Do you have trouble coming up with ideas for new content? Content creation is vital to your online marketing campaign but let’s be honest, it’s tough to come up with fresh and exciting ideas for killer content.
You can scope out competitors and set up Google Alerts for keywords related to your product or service to get ideas on what the current hot topics are. You can also look at what’s trending on social media. Those are great tips. But what if we dig a little deeper and get a little more strategic about it?
The first step is identifying your goals and objectives with your content marketing. If you are like most site owners, your general objectives would be:
- Get more exposure in the engines
- Drive traffic back to your site
- Earn links
- Boost your credibility and authority status so potential customers trust you and are more likely to do business with you
In order to accomplish all that, your content needs to kick butt. That’s a lot of pressure!
Creating a content addition plan is a great way to ensure your content is up to par.
So, where to begin?
Since your ultimate goal is to move people through your site, into your sales funnel and through the funnel into a purchase, why don’t we start with your buying cycle?
If you can outline the buying cycle or buying process for your customers, you can create content that speaks to them at all the various points in the cycle and support your ultimate effort of getting a sale.
So a standard buying cycle is something like this:
In step one, the prospect becomes aware they have a need and they develop an interest in your product or service as the solution.
In step two, they are going to research various solutions (with your product or service being one of the options they are considering)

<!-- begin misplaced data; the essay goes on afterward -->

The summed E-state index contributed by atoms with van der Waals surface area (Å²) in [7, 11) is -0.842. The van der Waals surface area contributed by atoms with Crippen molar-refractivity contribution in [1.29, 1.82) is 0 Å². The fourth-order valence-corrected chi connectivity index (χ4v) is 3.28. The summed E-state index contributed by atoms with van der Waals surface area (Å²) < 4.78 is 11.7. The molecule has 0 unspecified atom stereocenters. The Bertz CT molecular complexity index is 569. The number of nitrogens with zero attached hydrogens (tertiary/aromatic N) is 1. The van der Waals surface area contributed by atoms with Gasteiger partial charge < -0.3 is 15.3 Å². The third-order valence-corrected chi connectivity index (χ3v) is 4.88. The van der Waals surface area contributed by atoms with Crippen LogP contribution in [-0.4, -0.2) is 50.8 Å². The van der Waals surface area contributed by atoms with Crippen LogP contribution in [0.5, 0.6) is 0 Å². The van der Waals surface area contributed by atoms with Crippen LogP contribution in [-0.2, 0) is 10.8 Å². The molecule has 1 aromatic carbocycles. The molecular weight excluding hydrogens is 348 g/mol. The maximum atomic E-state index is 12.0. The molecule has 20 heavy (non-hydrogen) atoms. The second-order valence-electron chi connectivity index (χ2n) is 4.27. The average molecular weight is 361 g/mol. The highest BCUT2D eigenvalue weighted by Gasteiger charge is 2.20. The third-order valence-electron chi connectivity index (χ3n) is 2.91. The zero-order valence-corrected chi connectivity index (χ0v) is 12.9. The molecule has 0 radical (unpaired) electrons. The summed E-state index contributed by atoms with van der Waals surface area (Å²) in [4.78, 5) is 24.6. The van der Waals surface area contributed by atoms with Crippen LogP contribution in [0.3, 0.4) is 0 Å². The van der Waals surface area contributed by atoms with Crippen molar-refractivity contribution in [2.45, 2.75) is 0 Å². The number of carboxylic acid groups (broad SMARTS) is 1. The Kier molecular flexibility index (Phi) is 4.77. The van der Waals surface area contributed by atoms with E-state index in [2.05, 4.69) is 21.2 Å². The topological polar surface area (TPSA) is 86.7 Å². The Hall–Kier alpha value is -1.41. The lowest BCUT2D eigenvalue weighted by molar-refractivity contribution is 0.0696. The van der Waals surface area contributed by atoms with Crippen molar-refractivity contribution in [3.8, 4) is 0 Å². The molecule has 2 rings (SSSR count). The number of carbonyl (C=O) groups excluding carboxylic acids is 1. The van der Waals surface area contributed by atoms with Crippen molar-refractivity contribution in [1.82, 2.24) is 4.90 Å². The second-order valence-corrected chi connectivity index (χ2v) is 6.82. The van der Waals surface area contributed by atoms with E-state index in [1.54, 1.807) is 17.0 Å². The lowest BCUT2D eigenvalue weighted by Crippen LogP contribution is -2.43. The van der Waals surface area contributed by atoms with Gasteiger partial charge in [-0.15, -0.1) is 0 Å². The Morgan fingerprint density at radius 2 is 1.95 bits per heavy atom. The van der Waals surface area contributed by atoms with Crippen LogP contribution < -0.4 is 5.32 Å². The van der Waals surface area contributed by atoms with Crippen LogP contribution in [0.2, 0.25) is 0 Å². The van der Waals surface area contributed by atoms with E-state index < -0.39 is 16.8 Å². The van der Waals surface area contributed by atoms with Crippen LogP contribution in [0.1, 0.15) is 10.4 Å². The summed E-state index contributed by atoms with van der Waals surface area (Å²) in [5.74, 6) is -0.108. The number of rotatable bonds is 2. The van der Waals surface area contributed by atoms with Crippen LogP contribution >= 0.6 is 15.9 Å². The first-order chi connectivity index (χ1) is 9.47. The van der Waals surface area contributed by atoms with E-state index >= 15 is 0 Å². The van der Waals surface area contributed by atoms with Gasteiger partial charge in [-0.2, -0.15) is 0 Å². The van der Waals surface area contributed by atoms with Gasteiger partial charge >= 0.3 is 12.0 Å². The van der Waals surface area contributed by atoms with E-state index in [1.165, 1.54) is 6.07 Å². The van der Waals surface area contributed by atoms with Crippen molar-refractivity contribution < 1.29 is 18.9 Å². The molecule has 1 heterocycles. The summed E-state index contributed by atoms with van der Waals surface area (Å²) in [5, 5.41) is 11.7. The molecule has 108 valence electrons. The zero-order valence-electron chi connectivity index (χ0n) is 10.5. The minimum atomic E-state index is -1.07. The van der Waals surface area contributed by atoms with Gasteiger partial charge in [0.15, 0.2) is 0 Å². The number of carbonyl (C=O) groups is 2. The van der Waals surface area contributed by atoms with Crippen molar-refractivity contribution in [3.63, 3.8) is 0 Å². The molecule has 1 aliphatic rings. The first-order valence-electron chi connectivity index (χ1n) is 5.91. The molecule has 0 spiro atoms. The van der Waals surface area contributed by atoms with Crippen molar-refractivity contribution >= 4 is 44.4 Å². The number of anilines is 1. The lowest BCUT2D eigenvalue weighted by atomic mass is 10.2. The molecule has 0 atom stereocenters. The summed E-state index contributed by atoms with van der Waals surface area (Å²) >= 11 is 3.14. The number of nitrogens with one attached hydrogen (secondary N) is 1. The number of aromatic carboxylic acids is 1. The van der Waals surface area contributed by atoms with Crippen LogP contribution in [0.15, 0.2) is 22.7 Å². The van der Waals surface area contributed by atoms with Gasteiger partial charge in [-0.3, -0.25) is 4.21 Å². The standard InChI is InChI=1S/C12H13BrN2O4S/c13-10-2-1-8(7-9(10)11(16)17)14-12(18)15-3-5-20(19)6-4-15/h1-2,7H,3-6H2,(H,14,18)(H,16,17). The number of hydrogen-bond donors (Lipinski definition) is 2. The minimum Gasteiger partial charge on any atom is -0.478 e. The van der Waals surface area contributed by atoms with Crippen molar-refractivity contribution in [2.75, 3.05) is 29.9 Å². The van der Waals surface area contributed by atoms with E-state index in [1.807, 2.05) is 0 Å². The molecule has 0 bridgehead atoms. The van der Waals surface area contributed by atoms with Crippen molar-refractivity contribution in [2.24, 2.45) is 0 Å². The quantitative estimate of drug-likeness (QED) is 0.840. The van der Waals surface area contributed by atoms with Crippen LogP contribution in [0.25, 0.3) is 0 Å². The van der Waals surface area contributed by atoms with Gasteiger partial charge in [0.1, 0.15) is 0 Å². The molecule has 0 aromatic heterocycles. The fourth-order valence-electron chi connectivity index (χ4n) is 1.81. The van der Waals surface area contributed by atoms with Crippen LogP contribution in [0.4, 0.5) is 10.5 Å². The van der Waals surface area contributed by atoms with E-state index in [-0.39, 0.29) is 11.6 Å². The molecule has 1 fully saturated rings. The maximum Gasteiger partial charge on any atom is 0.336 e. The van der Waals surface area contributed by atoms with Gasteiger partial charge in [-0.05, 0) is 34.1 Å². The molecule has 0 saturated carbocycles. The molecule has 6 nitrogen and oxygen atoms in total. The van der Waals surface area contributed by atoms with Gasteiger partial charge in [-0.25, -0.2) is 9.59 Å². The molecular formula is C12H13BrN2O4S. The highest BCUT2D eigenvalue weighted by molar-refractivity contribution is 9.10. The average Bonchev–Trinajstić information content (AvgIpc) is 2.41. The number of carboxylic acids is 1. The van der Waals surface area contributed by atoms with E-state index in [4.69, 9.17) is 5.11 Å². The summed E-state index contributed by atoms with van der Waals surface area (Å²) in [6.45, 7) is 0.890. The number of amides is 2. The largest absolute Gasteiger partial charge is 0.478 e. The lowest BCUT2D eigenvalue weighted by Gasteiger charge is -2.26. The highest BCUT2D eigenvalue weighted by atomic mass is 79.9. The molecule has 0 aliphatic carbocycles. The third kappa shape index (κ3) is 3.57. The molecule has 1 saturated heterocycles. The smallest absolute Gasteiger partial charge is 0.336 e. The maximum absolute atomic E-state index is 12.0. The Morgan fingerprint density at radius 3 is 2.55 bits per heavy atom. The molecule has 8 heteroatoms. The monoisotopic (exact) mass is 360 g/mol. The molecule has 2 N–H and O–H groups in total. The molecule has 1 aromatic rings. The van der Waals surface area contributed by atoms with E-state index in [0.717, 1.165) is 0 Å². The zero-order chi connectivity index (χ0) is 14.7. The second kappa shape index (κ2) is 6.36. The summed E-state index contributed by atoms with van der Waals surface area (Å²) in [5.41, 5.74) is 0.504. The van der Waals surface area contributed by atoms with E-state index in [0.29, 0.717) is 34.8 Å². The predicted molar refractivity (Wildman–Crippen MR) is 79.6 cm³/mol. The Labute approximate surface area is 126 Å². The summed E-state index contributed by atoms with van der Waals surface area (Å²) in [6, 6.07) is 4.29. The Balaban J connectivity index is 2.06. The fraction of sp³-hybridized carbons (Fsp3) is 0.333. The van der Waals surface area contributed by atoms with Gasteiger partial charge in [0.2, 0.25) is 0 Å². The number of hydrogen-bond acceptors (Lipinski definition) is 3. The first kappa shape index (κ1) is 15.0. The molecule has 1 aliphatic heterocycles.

In step three, they are going to compare the various options they identified in step two. They may decide based on price, special offers, company reputation, convenience and various other factors.
In the fourth step, they decide who they are buying from and complete the purchase.
As you can imagine, each step of the way the prospect is going to have questions and the more questions you can answer, the more likely they are to choose you. So start by listing each step and then brainstorm all the possible questions and objections your prospect has at each stage. Create content that directly addresses these questions and objections. It’s a great way to get new content ideas and it lends itself perfectly to moving prospects through the buying cycle naturally and without seeming too pushy.
Spend a lot of time on the brainstorming phase, since that will be the foundation of your content plan. The more questions and objections and concerns you can come up with, the more content you can create.
Revisit the brainstorming phase often. Things are constantly evolving in the world and in most businesses, so new questions and concerns will continually pop up.
Once you have this foundation in place, get a little creative and start considering what seasonal factors may impact the buying cycle. For example do people need your product or service more or less at certain times of the year? Craft content that creates some urgency by offering an unexpected reason why they need your product or service now, even if it’s not normally the time of year they would buy from you.
If you can calendar out the whole year, or even a quarter at a time, it will allow you to create content that applies to what is happening at the exact time your content is going to go live.
It’s more effort this way, you have to spend the time brainstorming and planning. If you do it properly, you will have better content and more sales to show for your efforts. I think that’s a fair trade off!